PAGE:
July 15, 2021

Another Week Of Summer, Another Record-Breaking Heat Wave


Oh, look. It's another story about extreme heat breaking records somewhere. What a novel story angle.

It's hard for heat to become news. It's consistent. It's brutal. It claims a huge toll. But it's not sexy. There's no zhuzhing up week after week of hot temperatures.

This is what's made the recent spate of heat waves morbidly fascinating—it's been so hot, and the heat's broken so many records, that we couldn't escape the story even if we wanted to focus on rollicking thunderstorms or a swirly cloud in the Atlantic.

Lytton, British Columbia, witnessed Canada's hottest temperature ever recorded three days in a row. The town broke the national record by hitting 115.9°F on June 27, 118.2°F on June 28, and 121.1°F on June 29. Most of the town burned down in a wildfire on June 30.

Portland, Oregon, broke their all-time record high three days in a row, hitting 108°F, 112°F, and 116°F during the same heat wave. That 116°F record is 9°F hotter than the previous hottest-ever reading there.

Seattle, Washington, shattered its hottest-ever temperature two days in a row, hitting 104°F and 108°F, ultimately breaking its previous record high by 5°F. 

So far this year, Las Vegas, Nevada, has tied its all-time record high of 117°F once and they've seen a second-place high of 116°F twice.

Death Valley, California, tied its second-highest temperature on record when it hit 130°F on July 9, which might be the hottest temperature ever reliably recorded on Earth. (The two official records, a 134°F reading in Death Valley and a 131°F reading in Tunisia, are both routinely questioned for their accuracy.)

Two days later, Stovepipe Wells, another station within Death Valley, recorded a high temperature of 129°F and a low temperature of 108°F. This pairing gave the station an average daily temperature of 118.5°F, which is preliminarily the hottest average daily temperature ever recorded on Earth.
This image from the GFS weather model shows an upper-level ridge building over the U.S. and Canada early next week. SOURCE: Tropical Tidbits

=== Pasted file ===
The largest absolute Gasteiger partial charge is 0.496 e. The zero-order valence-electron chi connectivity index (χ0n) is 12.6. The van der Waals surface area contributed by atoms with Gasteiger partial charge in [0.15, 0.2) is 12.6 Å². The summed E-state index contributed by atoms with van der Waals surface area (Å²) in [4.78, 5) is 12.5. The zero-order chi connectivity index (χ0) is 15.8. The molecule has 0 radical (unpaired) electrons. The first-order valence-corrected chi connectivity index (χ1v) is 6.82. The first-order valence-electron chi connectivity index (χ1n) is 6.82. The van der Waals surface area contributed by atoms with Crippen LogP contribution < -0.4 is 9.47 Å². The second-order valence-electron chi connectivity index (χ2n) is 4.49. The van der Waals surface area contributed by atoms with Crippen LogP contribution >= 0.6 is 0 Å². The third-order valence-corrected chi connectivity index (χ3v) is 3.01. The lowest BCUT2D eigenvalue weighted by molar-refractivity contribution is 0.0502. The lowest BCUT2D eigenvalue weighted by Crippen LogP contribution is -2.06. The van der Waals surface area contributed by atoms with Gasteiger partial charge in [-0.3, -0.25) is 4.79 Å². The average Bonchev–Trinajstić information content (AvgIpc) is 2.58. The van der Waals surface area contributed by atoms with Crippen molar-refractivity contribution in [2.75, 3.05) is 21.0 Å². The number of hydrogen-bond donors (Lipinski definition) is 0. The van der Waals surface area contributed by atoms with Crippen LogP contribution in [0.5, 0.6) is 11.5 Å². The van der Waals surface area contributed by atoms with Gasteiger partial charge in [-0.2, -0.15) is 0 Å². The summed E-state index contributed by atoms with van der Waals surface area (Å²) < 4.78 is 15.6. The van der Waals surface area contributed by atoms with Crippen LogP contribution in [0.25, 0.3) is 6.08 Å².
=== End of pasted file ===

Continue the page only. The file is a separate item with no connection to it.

During a year when so many notable records have fallen, it's going to be hard to keep attention on the ongoing bursts of heat plaguing the much of the U.S. and Canada.

A strong upper-level ridge building over the Plains and Prairies will send temperatures soaring over next week, with several days in the 100s not out of the question in eastern Montana. Triple-digit readings are also likely in parts of the Intermountain West, California's Central Valley, and the desert Southwest.

Here's the NWS temperature forecast for Sunday, July 18:


And the same for Monday, July 19:


Those are just two of many hot days ahead. The National Weather Service's forecast for Glasgow, Montana, for the next seven days shows high temperatures of 97°F, 102°F, 101°F, 103°F, 105°F, 104°F, and 102°F. Six consecutive days at or above 100°F would tie Glasgow's longest such streak on record, originally set back in August 2003.

The ongoing record-breaking heat is a health hazard for folks who are susceptible to heat-related illnesses, those who work outside, and people who don't have access to air conditioning. It's awful news for farmers who are watching their crops slowly wither and burn in the unrelenting summer sun. It's worrying for the prospect of an already-awful wildfire season across the west.

I think we're close to running out of ways to describe it so it doesn't sound like it's a run-of-the-mill thing now. It's no good! It's bad! It's hot! It's not sustainable! It's got to break, or it's just going to keep getting worse.

[Satellite image (via NOAA) shows prolific wildfire smoke spreading over North America on July 15, 2021.]


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I graduated from the University of South Alabama in 2014 with a degree in political science and a minor in meteorology. I ran Gawker's The Vane for two years and I've contributed to Mental Floss, Forbes, Popular Science, and the Washington Post's Capital Weather Gang. I also teamed up with Outdoor Life to write a book called The Extreme Weather Survival Manual, which came out in October 2015.

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